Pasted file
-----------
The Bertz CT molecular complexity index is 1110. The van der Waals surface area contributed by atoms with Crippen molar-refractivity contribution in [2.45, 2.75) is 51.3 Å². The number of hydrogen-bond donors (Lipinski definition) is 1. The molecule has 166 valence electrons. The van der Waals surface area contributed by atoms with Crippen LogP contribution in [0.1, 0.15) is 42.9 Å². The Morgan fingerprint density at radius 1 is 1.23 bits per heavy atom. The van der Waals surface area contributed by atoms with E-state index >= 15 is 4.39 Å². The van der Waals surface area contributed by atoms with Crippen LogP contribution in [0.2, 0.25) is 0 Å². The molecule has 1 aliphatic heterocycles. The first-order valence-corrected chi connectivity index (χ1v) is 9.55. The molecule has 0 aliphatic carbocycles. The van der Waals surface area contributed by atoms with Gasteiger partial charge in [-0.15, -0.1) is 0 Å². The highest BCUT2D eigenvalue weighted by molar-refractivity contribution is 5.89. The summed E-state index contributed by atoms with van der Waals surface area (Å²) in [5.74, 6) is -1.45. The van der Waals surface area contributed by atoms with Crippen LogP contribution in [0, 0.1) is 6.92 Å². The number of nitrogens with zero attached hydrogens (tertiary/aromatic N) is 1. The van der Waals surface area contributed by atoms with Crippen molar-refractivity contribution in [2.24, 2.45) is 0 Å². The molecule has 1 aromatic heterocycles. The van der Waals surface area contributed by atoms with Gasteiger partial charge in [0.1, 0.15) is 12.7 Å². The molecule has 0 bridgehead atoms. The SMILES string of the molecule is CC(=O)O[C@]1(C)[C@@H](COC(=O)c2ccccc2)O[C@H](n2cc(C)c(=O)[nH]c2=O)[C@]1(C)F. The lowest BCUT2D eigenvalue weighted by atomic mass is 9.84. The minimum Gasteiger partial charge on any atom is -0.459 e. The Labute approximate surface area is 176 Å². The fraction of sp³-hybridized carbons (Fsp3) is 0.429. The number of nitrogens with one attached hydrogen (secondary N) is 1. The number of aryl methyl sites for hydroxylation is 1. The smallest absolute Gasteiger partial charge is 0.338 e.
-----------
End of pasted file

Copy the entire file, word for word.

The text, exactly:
The Bertz CT molecular complexity index is 1110. The van der Waals surface area contributed by atoms with Crippen molar-refractivity contribution in [2.45, 2.75) is 51.3 Å². The number of hydrogen-bond donors (Lipinski definition) is 1. The molecule has 166 valence electrons. The van der Waals surface area contributed by atoms with Crippen LogP contribution in [0.1, 0.15) is 42.9 Å². The Morgan fingerprint density at radius 1 is 1.23 bits per heavy atom. The van der Waals surface area contributed by atoms with E-state index >= 15 is 4.39 Å². The van der Waals surface area contributed by atoms with Crippen LogP contribution in [0.2, 0.25) is 0 Å². The molecule has 1 aliphatic heterocycles. The first-order valence-corrected chi connectivity index (χ1v) is 9.55. The molecule has 0 aliphatic carbocycles. The van der Waals surface area contributed by atoms with Gasteiger partial charge in [-0.15, -0.1) is 0 Å². The highest BCUT2D eigenvalue weighted by molar-refractivity contribution is 5.89. The summed E-state index contributed by atoms with van der Waals surface area (Å²) in [5.74, 6) is -1.45. The van der Waals surface area contributed by atoms with Crippen LogP contribution in [0, 0.1) is 6.92 Å². The number of nitrogens with zero attached hydrogens (tertiary/aromatic N) is 1. The van der Waals surface area contributed by atoms with Crippen molar-refractivity contribution in [2.24, 2.45) is 0 Å². The molecule has 1 aromatic heterocycles. The van der Waals surface area contributed by atoms with Gasteiger partial charge in [0.1, 0.15) is 12.7 Å². The molecule has 0 bridgehead atoms. The SMILES string of the molecule is CC(=O)O[C@]1(C)[C@@H](COC(=O)c2ccccc2)O[C@H](n2cc(C)c(=O)[nH]c2=O)[C@]1(C)F. The lowest BCUT2D eigenvalue weighted by atomic mass is 9.84. The minimum Gasteiger partial charge on any atom is -0.459 e. The Labute approximate surface area is 176 Å². The fraction of sp³-hybridized carbons (Fsp3) is 0.429. The number of nitrogens with one attached hydrogen (secondary N) is 1. The number of aryl methyl sites for hydroxylation is 1. The smallest absolute Gasteiger partial charge is 0.338 e.